Italians set to vote to scrap nuclear power plans

The nuclear disaster in Japan, after the earthquake and tsunami of March 11, was expected to have a powerful impact on voter sentiment in Italy's referendum on whether or not to revive nuclear power in the country.

A man casts his ballot at a polling station in Rome yesterday. Max Rossi / Reuters
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MILAN // The Italian prime minister, Silvio Berlusconi, conceded yesterday that Italy will "probably" have to give up plans to revive nuclear energy in a tacit acknowledgment that referendums challenging government policies have succeeded.

If confirmed, the outcome would be a serious political defeat for Mr Berlusconi, just two weeks after his candidates in local elections lost key votes in his political stronghold of Milan and in rubbish-choked Naples.

"Italy, following the decision that the Italian people are taking in these hours, probably will have to bid farewell to the question of nuclear power plants," Mr Berlusconi said at a news conference with Israel's prime minister, Benjamin Netanyahu.

The nuclear disaster in Japan, after the earthquake and tsunami of March 11, was expected to have a powerful impact on voter sentiment. The Italian referendum on nuclear energy comes just weeks after Germany announced plans to abandon its nuclear programme by 2022, in the wake of Japan's Fukushima disaster.

Italian voters appear to have ignored Mr Berlusconi's arguments, turning out large numbers yesterday and Sunday to vote for a series of referendums that would block a revival of nuclear power, the privatisation of the water supply and undo a law that offers the Italian leader a partial legal shield in criminal prosecutions.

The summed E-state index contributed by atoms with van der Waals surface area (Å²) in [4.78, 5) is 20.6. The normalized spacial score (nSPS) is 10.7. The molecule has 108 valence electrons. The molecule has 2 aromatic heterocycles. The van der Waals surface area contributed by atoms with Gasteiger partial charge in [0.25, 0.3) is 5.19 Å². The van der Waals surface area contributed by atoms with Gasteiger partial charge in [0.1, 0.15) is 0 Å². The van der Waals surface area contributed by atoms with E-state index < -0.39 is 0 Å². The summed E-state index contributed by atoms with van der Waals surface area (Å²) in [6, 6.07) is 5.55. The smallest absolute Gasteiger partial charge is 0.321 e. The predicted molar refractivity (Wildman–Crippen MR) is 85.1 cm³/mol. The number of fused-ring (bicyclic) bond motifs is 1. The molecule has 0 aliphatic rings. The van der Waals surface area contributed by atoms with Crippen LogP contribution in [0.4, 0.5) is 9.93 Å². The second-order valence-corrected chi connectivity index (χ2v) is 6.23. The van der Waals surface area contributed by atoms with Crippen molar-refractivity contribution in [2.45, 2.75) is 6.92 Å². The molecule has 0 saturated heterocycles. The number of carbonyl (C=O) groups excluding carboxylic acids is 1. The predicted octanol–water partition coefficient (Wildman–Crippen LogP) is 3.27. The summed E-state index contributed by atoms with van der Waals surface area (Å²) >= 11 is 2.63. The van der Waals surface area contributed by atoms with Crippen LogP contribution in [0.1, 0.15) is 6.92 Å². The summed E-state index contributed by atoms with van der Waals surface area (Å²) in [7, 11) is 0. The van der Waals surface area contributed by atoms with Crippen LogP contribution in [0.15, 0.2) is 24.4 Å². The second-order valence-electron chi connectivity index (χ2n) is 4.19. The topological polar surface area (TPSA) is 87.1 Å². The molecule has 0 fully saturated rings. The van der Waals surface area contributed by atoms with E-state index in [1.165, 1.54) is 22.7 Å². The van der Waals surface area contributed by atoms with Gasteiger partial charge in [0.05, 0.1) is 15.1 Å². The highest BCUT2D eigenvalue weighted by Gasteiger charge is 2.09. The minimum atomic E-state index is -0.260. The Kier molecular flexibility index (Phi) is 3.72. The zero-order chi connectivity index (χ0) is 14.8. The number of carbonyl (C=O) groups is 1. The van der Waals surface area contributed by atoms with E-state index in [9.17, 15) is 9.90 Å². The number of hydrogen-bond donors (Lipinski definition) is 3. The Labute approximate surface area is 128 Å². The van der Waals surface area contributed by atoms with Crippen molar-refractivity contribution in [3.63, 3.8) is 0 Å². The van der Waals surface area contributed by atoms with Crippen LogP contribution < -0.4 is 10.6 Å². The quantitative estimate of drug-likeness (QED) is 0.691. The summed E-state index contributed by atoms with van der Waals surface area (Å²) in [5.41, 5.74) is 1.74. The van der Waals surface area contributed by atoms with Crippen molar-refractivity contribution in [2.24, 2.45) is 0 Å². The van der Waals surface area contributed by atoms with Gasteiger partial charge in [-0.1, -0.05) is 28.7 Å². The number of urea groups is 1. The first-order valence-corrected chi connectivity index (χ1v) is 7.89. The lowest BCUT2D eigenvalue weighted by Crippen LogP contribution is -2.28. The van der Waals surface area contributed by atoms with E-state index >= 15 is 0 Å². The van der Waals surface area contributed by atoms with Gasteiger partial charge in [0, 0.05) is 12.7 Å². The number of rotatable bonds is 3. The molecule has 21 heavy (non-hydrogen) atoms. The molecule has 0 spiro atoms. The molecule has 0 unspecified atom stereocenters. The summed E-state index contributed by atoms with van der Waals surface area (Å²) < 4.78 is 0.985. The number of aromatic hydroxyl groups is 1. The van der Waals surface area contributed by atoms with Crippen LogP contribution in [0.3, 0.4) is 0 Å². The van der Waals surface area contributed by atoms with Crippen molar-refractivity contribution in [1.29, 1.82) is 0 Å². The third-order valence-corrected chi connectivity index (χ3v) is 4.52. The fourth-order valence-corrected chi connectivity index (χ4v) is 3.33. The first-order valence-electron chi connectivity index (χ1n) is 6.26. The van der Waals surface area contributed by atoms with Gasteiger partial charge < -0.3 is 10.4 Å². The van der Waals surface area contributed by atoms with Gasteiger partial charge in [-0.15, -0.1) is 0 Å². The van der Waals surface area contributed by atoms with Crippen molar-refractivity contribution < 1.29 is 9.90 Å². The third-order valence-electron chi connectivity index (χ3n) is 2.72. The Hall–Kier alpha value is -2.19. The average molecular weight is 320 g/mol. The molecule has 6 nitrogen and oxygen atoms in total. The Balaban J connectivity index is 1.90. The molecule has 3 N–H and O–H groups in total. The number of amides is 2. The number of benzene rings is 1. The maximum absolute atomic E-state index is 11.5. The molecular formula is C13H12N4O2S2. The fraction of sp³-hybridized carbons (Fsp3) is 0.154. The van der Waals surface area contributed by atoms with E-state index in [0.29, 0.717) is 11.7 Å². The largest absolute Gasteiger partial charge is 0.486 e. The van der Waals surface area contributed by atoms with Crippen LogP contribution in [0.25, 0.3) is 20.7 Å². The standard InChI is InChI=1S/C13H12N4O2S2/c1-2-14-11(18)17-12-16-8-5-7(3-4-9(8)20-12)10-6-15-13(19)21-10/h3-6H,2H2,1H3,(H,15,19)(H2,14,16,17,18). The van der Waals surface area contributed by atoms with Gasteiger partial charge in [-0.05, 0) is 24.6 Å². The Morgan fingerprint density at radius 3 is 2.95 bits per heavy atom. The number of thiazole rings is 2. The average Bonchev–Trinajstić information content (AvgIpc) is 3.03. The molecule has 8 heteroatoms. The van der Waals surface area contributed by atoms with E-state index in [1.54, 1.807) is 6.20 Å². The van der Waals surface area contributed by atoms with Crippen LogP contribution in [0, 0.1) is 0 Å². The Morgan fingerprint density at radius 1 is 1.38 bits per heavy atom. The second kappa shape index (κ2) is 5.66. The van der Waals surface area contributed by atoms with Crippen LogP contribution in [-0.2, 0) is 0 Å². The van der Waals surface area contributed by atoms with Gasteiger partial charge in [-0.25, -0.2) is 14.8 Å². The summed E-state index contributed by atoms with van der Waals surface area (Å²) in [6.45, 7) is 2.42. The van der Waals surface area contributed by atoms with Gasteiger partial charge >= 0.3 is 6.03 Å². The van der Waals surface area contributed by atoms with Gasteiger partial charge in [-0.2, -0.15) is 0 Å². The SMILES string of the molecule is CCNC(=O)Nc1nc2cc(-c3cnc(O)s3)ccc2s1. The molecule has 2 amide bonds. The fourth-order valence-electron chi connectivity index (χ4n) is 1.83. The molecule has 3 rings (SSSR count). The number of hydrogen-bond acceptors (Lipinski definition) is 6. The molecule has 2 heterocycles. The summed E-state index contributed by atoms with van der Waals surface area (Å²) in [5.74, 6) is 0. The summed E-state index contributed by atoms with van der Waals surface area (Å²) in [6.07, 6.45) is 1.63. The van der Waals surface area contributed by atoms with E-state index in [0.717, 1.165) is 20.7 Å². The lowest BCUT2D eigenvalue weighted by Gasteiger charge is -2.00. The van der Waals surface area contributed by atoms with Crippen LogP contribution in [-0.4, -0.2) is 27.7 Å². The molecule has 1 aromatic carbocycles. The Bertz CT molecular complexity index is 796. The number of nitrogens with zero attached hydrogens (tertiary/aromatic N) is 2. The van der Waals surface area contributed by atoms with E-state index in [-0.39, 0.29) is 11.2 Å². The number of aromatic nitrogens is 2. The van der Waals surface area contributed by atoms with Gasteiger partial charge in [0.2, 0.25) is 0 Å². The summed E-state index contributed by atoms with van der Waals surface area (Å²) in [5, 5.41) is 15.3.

The Italian interior minister, Roberto Maroni, said that experts in the ministry project turnout in the two days of voting will be above the 51 per cent needed to validate the vote. If confirmed, it would be the first time in Italy since 1995 that a referendum has been validated.

Mr Berlusconi and many of his allies abstained from voting on the ballot questions that were direct challenges to both Mr Berlusconi's policies and his legal tactics in criminal cases in Milan.

Turnout when the polls closed on Sunday night was 41 per cent. Voting was continuing yesterday.

Italy's nuclear power plants were shut down by a 1987 referendum after the Chernobyl disaster.

Mr Berlusconi's government tried to block the nuclear referendum, abrogating its own law relaunching nuclear power to give the country time for reflection. However, the country's highest court said the referendum, backed by 750,000 signatures, could go ahead.

The government also passed a law mandating that the water supply be privatised by the end of 2011, saying private money was needed to improve ageing delivery systems and cut waste.

Roman Catholic clergy joined the campaign to revoke the law, saying that water was a human right that should not be subject to market rules. The referendum on whether top government officials could continue to enjoy a "legitimate impediment" from defending themselves in court due to official business was the most direct swipe at Mr Berlusconi. Italy's highest court already weakened the law, unfreezing criminal prosecutions in Milan earlier this year.

The court said, however, that Mr Berlusconi's lawyers could present official conflicts preventing Mr Berlusconi's appearance on a hearing-by-hearing basis.

The strategy could create delays in ongoing cases, possibly pressing up against the statute of limitations, as Mr Berlusconi's defence team seeks to schedule court appearances in four cases amid the premier's official duties.

Mr Berlusconi, who for years failed to appear in court as is permitted for defendants in criminal cases in Italy, has changed his legal strategy, saying he wants to defend himself in court. He is facing four criminal cases in Milan, including his trial on charges of having paid for sex with an underage teenage girl and then using his influence to cover it up. Mr Berlusconi denies all wrongdoing in that, and other cases.